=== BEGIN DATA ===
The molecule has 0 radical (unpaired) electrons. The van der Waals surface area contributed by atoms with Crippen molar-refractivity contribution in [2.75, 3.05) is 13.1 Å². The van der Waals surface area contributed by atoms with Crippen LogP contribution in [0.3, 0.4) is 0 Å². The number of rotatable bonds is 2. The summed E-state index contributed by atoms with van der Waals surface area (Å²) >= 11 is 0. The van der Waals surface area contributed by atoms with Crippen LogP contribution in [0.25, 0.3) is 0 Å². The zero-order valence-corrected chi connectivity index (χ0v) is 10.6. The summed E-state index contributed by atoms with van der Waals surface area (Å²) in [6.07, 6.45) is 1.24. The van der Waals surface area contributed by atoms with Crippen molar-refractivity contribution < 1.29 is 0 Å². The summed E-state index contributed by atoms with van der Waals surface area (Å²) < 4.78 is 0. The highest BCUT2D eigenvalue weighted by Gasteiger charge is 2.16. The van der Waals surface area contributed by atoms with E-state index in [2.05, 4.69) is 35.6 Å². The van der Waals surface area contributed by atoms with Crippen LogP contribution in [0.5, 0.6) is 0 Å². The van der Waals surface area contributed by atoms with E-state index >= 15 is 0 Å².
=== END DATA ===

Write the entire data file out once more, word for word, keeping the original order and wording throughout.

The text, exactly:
The molecule has 0 radical (unpaired) electrons. The van der Waals surface area contributed by atoms with Crippen molar-refractivity contribution in [2.75, 3.05) is 13.1 Å². The van der Waals surface area contributed by atoms with Crippen LogP contribution in [0.3, 0.4) is 0 Å². The number of rotatable bonds is 2. The summed E-state index contributed by atoms with van der Waals surface area (Å²) >= 11 is 0. The van der Waals surface area contributed by atoms with Crippen LogP contribution in [0.25, 0.3) is 0 Å². The zero-order valence-corrected chi connectivity index (χ0v) is 10.6. The summed E-state index contributed by atoms with van der Waals surface area (Å²) in [6.07, 6.45) is 1.24. The van der Waals surface area contributed by atoms with Crippen molar-refractivity contribution < 1.29 is 0 Å². The summed E-state index contributed by atoms with van der Waals surface area (Å²) < 4.78 is 0. The highest BCUT2D eigenvalue weighted by Gasteiger charge is 2.16. The van der Waals surface area contributed by atoms with E-state index in [2.05, 4.69) is 35.6 Å². The van der Waals surface area contributed by atoms with Crippen LogP contribution in [0.5, 0.6) is 0 Å². The van der Waals surface area contributed by atoms with E-state index >= 15 is 0 Å².